SANTIAGO – Hundreds of thousands of people demonstrated on Sunday in the streets of the Chilean capital and other cities around the country calling for an end to the private pension system, imposed in 1981 by the Augusto Pinochet dictatorship.
The largest march took place in Santiago, where – according to the No+AFP Coordinator, which convened the protests – more than 350,000 people turned out.
The demonstrators gathered in the Plaza Italia, the assembly point for the majority of protest marches and many other such events held in the capital. The marchers moved toward the downtown Plaza Los Heroes peacefully and without incident.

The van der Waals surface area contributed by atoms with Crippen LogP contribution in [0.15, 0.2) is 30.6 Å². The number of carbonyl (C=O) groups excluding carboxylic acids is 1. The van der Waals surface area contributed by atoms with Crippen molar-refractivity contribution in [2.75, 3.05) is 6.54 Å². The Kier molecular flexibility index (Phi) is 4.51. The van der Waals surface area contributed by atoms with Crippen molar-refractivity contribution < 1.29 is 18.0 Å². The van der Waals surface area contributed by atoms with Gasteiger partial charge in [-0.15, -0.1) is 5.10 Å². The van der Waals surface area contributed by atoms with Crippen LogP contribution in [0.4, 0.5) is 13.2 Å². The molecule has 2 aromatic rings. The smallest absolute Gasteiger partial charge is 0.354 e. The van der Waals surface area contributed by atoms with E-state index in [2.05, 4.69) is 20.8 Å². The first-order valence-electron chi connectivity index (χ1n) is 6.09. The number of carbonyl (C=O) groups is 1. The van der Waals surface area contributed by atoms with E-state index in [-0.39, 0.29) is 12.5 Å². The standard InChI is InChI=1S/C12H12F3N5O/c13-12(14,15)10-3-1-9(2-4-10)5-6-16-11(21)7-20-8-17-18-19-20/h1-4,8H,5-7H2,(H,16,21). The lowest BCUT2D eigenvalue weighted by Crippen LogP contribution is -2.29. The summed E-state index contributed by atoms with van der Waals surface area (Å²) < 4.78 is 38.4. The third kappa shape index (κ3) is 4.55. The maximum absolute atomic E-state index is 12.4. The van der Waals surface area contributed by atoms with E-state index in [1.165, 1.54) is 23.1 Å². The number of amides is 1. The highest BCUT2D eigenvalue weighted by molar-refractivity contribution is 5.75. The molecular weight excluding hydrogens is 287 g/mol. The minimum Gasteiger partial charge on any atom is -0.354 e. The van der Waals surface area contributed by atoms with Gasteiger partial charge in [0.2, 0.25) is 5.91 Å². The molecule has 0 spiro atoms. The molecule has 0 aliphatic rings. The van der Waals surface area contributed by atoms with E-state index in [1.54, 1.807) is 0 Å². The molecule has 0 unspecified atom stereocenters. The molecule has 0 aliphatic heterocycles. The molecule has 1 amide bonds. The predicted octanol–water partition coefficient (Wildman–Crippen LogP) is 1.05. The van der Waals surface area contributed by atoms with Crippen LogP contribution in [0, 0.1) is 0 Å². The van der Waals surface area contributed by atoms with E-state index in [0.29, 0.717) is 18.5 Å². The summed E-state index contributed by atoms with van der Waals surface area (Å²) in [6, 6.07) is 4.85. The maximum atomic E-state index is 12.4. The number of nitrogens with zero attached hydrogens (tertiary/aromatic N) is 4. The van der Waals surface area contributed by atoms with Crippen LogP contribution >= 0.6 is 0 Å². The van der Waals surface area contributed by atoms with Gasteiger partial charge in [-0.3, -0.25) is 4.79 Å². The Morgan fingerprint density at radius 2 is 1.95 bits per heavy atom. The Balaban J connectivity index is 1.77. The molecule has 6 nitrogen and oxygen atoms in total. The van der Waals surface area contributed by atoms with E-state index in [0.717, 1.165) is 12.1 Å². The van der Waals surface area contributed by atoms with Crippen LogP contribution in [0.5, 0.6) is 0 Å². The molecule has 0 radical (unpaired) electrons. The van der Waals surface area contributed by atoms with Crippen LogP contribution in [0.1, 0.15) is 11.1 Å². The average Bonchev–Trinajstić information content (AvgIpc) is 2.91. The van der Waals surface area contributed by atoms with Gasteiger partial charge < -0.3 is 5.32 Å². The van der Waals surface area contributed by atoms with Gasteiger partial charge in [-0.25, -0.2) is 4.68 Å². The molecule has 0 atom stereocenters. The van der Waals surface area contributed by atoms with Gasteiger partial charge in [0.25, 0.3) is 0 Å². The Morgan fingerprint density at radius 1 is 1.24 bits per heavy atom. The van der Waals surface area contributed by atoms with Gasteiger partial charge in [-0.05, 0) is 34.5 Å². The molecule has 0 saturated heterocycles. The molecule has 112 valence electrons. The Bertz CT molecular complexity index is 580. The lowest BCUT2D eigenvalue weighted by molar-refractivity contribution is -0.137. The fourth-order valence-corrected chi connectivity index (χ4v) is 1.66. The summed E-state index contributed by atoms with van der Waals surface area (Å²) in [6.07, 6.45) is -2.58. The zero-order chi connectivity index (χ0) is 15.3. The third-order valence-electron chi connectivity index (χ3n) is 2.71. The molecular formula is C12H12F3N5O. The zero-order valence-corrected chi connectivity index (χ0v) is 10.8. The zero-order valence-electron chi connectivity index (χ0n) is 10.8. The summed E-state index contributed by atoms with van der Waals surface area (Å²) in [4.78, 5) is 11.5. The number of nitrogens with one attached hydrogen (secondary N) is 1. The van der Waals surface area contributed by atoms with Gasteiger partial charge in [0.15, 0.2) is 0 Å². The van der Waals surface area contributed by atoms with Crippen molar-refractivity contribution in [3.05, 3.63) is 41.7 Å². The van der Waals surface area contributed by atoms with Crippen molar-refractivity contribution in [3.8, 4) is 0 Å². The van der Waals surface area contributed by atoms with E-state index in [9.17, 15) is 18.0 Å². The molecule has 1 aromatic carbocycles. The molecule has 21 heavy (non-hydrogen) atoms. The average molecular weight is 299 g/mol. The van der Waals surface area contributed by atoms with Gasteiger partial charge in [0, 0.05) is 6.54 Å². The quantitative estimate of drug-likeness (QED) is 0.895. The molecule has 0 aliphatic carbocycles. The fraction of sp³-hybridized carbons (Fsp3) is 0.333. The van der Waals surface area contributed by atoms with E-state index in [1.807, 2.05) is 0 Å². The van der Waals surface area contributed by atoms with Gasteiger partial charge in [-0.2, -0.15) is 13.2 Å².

The Confederation of Students of Chile (Confech), which gathers university and high school federations, also joined the protest.
Other protests were held in cities such as Arica, Valparaiso, Talca, Valdivia, Concepcion, Puerto Montt and Punta Arenas, among others.
The protesters called for an end to the Individual Capitalization System, which hands administration of the funds saved for retirement by workers to the private Pension Fund Administrators (AFP).
The No+AFP Coordinator has organized similar protests in recent months, some of which have had greater success than others.
The current pension system was imposed by the Pinochet regime in 1981 and obligates workers to deposit 10 percent of their salaries into the AFP, which invests the funds in the capital markets.
The Michelle Bachelet administration has offered to create a state-run AFP to better regulate the retirement system and to increase the percentage contributions from 10 percent to 15 percent of workers’ salaries, something that is in the hands of employers.